set -u     # or, set -o nounset

The use of this breaks the loop above, as "$1" may not be set upon entering the loop. There are two solutions to this issue:

  1. Stop using -u

  2. Replace case $1 in with case ${1+$1} in (as well as bandaging all the other code that set -u breaks).

2. getopts

Never use getopt(1). getopt cannot handle empty arguments strings, or arguments with embedded whitespace. Please forget that it ever existed.

The POSIX shell (and others) offer getopts which is safe to use instead. Here is a simplistic getopts example:

   1 #!/bin/sh
   3 # A POSIX variable
   4 OPTIND=1         # Reset in case getopts has been used previously in the shell.
   6 # Initialize our own variables:
   7 output_file=""
   8 verbose=0
  10 while getopts "h?vf:" opt; do
  11     case "$opt" in
  12         h|\?)
  13             show_help
  14             exit 0
  15             ;;
  16         v)  verbose=1
  17             ;;
  18         f)  output_file=$OPTARG
  19             ;;
  20     esac
  21 done
  23 shift $((OPTIND-1))
  25 [ "$1" = "--" ] && shift
  27 echo "verbose=$verbose, output_file='$output_file', Leftovers: $@"
  29 # End of file

The disadvantage of getopts is that it can only handle short options (-h) without trickery. It handles -vf filename in the expected Unix way, automatically. getopts is a good candidate because it is portable and e.g. also works in dash.

There is a getopts tutorial which explains what all of the syntax and variables mean. In bash, there is also help getopts, which might be informative.

There is also still the disadvantage that options are coded in at least 2, probably 3 places - in the call to getopts, in the case statement that processes them and presumably in the help message that you are going to get around to writing one of these days. This is a classic opportunity for errors to creep in as the code is written and maintained - often not discovered till much, much later. This can be avoided by using callback functions, but this approach kind of defeats the purpose of using getopts at all.

Here is an example which claims to parse long options with getopts. The basic idea is quite simple: just put "-:" into the optstring. This trick requires a shell which permits the option-argument (i.e. the filename in "-f filename") to be concatenated to the option (as in "-ffilename"). The POSIX standard says there must be a space between them; bash and dash permit the "-ffilename" variant, but one should not rely on this leniency if attempting to write a portable script.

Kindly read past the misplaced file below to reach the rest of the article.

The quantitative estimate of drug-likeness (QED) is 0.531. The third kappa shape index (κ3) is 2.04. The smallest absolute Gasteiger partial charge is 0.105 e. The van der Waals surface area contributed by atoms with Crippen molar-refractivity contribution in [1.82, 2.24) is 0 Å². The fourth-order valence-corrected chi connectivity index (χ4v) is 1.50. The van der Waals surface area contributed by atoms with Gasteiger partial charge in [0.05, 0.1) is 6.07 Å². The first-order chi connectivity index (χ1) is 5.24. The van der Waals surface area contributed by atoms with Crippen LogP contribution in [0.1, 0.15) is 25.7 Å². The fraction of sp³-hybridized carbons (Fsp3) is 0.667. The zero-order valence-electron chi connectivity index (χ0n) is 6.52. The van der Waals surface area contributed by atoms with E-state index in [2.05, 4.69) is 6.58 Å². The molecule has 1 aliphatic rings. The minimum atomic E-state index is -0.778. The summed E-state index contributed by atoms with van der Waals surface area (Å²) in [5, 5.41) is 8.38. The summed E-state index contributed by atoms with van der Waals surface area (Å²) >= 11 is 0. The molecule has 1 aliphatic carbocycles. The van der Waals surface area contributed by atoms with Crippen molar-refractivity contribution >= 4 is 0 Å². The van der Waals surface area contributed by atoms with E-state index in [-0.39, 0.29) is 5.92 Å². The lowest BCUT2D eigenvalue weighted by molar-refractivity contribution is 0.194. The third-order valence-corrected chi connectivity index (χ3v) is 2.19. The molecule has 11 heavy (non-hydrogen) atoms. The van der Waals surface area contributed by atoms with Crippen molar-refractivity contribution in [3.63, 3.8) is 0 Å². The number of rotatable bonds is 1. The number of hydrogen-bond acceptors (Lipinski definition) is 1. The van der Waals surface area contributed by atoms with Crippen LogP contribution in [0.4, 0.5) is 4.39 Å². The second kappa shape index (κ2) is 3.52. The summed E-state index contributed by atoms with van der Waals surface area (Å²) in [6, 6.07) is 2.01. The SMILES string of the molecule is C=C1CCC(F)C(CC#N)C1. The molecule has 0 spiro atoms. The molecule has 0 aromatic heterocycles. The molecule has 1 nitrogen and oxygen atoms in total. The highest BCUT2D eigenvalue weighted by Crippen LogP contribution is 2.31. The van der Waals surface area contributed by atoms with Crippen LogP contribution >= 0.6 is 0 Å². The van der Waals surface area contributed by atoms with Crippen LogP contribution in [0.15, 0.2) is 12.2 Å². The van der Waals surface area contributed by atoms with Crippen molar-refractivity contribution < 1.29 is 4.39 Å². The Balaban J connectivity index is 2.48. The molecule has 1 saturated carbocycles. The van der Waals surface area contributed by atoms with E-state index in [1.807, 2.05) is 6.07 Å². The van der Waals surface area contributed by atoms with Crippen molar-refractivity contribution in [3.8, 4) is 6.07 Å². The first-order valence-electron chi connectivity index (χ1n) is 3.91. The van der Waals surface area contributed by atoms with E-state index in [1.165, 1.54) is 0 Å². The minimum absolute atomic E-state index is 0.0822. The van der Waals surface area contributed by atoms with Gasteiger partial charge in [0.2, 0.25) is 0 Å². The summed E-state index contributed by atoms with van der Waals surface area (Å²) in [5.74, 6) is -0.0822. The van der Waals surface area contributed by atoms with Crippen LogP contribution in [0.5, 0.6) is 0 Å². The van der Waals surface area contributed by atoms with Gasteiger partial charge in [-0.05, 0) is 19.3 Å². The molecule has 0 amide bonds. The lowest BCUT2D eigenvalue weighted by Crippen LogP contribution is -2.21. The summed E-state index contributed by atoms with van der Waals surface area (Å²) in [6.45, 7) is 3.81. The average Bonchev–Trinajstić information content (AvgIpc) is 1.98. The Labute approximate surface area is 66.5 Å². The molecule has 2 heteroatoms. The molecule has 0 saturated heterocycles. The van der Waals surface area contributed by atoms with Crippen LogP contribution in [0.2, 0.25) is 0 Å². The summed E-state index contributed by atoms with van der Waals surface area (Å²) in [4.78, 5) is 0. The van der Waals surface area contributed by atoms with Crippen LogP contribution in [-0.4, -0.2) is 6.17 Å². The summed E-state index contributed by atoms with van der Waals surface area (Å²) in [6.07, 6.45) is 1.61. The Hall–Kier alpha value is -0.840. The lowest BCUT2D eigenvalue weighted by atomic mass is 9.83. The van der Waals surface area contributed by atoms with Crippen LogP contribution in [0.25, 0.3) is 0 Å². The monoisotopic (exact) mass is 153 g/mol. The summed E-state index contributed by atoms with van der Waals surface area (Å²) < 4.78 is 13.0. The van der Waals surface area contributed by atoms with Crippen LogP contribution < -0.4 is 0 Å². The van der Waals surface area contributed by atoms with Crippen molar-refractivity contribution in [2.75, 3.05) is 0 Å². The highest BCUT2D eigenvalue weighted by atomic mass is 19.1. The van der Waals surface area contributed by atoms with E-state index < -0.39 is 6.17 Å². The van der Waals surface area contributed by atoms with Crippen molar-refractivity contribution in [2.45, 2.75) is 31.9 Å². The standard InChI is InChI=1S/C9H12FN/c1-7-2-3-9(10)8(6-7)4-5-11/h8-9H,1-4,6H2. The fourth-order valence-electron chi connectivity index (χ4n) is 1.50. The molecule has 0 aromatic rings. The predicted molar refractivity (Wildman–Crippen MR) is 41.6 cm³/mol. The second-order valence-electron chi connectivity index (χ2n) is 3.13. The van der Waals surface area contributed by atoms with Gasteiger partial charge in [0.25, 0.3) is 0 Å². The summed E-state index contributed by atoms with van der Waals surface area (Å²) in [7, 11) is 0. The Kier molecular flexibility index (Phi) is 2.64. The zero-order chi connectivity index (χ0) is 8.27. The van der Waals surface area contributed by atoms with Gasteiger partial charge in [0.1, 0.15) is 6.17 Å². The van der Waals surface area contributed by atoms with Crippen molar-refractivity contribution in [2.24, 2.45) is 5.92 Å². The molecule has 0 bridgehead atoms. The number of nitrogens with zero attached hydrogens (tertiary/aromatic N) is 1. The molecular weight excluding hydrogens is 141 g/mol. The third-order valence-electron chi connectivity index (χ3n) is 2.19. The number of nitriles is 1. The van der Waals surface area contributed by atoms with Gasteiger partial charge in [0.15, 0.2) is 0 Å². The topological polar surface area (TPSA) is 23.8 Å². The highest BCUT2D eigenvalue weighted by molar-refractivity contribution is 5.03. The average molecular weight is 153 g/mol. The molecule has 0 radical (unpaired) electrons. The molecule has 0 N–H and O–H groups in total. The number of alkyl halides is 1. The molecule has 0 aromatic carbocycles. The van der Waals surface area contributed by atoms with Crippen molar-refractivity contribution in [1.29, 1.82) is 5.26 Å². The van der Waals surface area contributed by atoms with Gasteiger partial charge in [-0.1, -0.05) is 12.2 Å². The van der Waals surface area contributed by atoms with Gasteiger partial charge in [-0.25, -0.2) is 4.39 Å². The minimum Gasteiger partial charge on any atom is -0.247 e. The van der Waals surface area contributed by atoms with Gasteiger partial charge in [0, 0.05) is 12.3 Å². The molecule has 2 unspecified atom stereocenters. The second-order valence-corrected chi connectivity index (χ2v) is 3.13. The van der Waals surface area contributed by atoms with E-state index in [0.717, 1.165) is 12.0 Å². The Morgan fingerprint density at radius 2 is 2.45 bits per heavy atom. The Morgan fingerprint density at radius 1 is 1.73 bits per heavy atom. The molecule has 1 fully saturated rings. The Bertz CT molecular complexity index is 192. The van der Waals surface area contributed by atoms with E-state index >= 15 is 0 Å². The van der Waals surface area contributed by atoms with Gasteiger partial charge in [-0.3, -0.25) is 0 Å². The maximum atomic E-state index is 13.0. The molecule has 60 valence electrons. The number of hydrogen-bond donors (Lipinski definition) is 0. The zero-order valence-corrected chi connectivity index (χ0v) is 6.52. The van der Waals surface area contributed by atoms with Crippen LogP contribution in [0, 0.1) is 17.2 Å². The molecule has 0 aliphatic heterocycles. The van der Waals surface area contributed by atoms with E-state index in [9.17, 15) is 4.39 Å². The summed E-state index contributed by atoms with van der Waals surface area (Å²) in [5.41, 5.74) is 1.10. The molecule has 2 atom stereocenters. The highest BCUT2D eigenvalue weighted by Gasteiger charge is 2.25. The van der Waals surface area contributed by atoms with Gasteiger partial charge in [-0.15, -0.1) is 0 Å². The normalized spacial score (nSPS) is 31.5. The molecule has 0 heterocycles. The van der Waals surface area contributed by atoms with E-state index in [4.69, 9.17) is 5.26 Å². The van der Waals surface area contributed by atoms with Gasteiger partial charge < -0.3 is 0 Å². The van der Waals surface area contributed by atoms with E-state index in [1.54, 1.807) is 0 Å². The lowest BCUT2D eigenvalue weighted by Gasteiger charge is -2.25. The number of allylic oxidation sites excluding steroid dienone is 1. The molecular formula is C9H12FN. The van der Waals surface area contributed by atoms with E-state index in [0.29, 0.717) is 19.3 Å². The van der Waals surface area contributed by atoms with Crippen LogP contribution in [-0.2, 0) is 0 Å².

1 #!/bin/bash
   2 # Uses bash extensions.  Not portable as written.
   4 optspec=":h-:"
   6 while getopts "$optspec" optchar
   7 do
   8     case "${optchar}" in
   9         -)
  10             case "${OPTARG}" in
  11               loglevel)
  12                   eval val="\$${OPTIND}"; OPTIND=$(( $OPTIND + 1 ))
  13                   echo "Parsing option: '--${OPTARG}', value: '${val}'" >&2
  14                   ;;
  15               loglevel=*)
  16                   val=${OPTARG#*=}
  17                   opt=${OPTARG%=$val}
  18                   echo "Parsing option: '--${opt}', value: '${val}'" >&2
  19                   ;;
  20             esac
  21             ;;
  22         h)
  23             echo "usage: $0 [--loglevel[=]<value>]" >&2
  24             exit 2
  25             ;;
  26     esac
  27 done
  29 # End of file

In practice, this example is so obfuscated that it may be preferable to add concatenated option support (like -vf filename) to a manual parsing loop instead, if that was the only reason for using getopts.

Here's an improved and more generalized version of above attempt to add support for long options when using getopts:

   1 #!/bin/bash
   2 # Uses bash extensions.  Not portable as written.
   4 declare -A longoptspec
   5 longoptspec=( [loglevel]=1 ) #use associative array to declare how many arguments a long option expects, in this case we declare that loglevel expects/has one argument, long options that aren't listed in this way will have zero arguments by default
   6 optspec=":h-:"
   7 while getopts "$optspec" opt; do
   8 while true; do
   9     case "${opt}" in
  10         -) #OPTARG is name-of-long-option or name-of-long-option=value
  11             if [[ "${OPTARG}" =~ .*=.* ]] #with this --key=value format only one argument is possible
  12             then
  13                 opt=${OPTARG/=*/}
  14                 OPTARG=${OPTARG#*=}
  15                 ((OPTIND--))
  16             else #with this --key value1 value2 format multiple arguments are possible
  17                 opt="$OPTARG"
  18                 OPTARG=(${@:OPTIND:$((longoptspec[$opt]))})